“Not getting drafted was the perfect situation for me,” he said. “In my satiation, coming from Europe, I was already playing professionally for a good team and making some good money. That was perfect for me at the time, and I was happy to be a free agent at 23, choosing where I was going to sign instead of going in the second round and having to play for one team.”
He signed with the Raptors in 2005 since they were the most aggressive in recruiting him to the NBA. As a 23-year-old rookie, he wasn’t overwhelmed physically the way a lot of rookies are, but he did find his new league challenging in other ways.
“The hardest part was just having to start over,” he said. “You start over from zero. It doesn’t matter if the other players know you or don’t, you have to prove yourself all over again. You could be the MVP of Europe, but to get respect in the NBA you have to gain it on the court.”
The talent differential was immediately noticeable, as well.
“There are so many guys out there that are better than you. It’s not just like a guy or two; there are six, seven guys on the floor any given time that are better than you.”
That meant making some changes in the way that Calderón played. He was asked to do a lot more offensively for his EuroLeague team. Playing with so many talented scorers completely changed his approach.
“I went from taking 20 shots a game to doing something else, and as a point guard in the NBA I had to approach that point guard role even more, to make those guys respect my game, to make them want to play with me. I had to be able to pass the ball, to do something different from all the other players, so I became a fast-first point guard to make sure we always played as a team. That’s how I get to where I am as a professional.”
Now 36 years old, Calderón is one of the league’s oldest players, making it easy for him to look back at where he came from to transform into the player he is today.
“I’ve grown so much, but I was lucky to be given the opportunity,” he said. “When you arrive from Europe, whether you’re good or bad, it doesn’t always matter if you don’t have the opportunity. Toronto gave me the opportunity to play 20 minutes a night, and that’s a lot. I made a lot of mistakes, but they let me play through those mistakes. All those little things added up for me, and I learned a lot.”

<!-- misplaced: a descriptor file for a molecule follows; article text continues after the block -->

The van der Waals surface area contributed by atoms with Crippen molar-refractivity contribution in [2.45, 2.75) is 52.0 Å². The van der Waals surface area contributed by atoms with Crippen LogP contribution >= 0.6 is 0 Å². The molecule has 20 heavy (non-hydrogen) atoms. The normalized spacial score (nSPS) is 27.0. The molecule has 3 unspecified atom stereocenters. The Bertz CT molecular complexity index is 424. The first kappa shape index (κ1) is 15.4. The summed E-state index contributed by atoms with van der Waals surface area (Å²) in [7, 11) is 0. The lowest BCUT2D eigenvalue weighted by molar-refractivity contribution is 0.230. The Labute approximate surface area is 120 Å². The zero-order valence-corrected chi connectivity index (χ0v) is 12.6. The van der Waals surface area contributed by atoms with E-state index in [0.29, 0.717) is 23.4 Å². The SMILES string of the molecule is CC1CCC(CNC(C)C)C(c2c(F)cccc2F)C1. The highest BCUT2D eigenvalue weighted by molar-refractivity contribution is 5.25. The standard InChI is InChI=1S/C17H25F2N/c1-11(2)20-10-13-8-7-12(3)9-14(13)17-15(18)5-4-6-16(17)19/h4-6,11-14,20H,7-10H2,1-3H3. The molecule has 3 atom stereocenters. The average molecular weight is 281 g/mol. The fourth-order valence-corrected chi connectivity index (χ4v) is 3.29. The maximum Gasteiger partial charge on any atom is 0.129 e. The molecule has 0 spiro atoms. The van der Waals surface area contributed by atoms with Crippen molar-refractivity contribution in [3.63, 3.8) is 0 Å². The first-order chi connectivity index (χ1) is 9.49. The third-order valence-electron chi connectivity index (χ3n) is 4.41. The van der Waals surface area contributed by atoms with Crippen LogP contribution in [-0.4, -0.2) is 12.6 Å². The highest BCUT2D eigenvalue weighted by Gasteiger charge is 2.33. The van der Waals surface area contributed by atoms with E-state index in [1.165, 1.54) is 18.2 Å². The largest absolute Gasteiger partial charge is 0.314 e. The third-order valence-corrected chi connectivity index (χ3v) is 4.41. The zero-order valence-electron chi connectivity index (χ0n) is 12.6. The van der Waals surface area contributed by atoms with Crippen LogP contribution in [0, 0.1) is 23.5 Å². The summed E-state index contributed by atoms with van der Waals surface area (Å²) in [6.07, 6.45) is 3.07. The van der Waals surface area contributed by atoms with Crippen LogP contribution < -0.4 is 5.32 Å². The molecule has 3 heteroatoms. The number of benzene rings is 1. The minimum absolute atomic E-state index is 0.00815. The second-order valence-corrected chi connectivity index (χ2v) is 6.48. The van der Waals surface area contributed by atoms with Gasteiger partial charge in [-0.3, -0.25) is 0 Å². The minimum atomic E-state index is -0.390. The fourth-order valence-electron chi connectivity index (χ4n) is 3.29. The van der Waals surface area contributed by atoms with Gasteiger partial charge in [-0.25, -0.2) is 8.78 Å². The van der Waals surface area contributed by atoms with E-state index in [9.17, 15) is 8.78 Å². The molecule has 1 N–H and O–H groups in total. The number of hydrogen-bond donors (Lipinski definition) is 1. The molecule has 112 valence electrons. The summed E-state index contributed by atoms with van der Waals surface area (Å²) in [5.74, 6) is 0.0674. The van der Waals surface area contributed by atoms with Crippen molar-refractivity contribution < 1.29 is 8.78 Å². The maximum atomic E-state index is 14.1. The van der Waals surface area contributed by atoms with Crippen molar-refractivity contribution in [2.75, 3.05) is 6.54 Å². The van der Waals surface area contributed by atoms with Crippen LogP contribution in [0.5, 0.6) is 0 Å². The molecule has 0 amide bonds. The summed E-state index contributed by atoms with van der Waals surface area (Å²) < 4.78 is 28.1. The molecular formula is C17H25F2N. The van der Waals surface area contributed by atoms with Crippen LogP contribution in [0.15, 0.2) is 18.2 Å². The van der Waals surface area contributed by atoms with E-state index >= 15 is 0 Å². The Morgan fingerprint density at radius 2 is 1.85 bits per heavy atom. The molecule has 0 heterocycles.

He owns two silver medals and a bronze in the three Olympics he’s participated in over the course of his career, as well as gold medals in FIBA World Cup and EuroBasket, but he’s never won an NBA championship. Joining up with LeBron James improves those odds, but that’s the thing that would really put an exclamation point on an excellent career.
Calderón could have stayed in Spain and been fine. He jokes that while the NBA has been very good to him, he and his family could have stayed in Europe and he could have made good money playing basketball there. He’s been happy with his career, though, however unorthodox his journey here, and he hopes his most prestigious accolades are yet to come.
Emeka Okafor Impacting 2018 Western Conference Playoff Race
Sidelined for several years with a neck injury, Emeka Okafor is back in the NBA and helping the Pelicans fight for a playoff seed.
When DeMarcus Cousins ruptured his Achilles tendon, most people in and around the league assumed the New Orleans Pelicans would eventually fall out of the Western Conference Playoff race. It was a fair assumption. In 48 games this season, Cousins averaged 25.2 points, 12.9 rebounds, 5.4 assists, 1.6 steals and 1.6 blocks while shooting 47 percent from the field and 35.4 percent from beyond the arc.
Anthony Davis and the Pelicans had other plans. Davis put the team on his shoulders, played at an elite level and, arguably, has forced his way into the MVP race. Behind Davis’ efforts, the Pelicans are currently 39-29, have won 7 of their last 10 games and hold the sixth seed in the Western Conference.
While Davis has been carrying the team since the loss of Cousins, he has received significant help from his teammates, including Emeka Okafor.
More recent NBA fans may be less familiar with Okafor since he has been out of the league since the end of the 2012-13 season. For context, in Okafor’s last season, David Lee led the league in double-doubles, Luol Deng led the league in minutes per game and Joakim Noah made the NBA All-Defensive First Team. However, Okafor entered the NBA with a lot of excited and expectations. He was drafted second overall, right behind Dwight Howard. Okafor played in 9 relatively successful NBA seasons until being sidelined indefinitely with a herniated disc in his neck prior to the start of the 2013-14 season.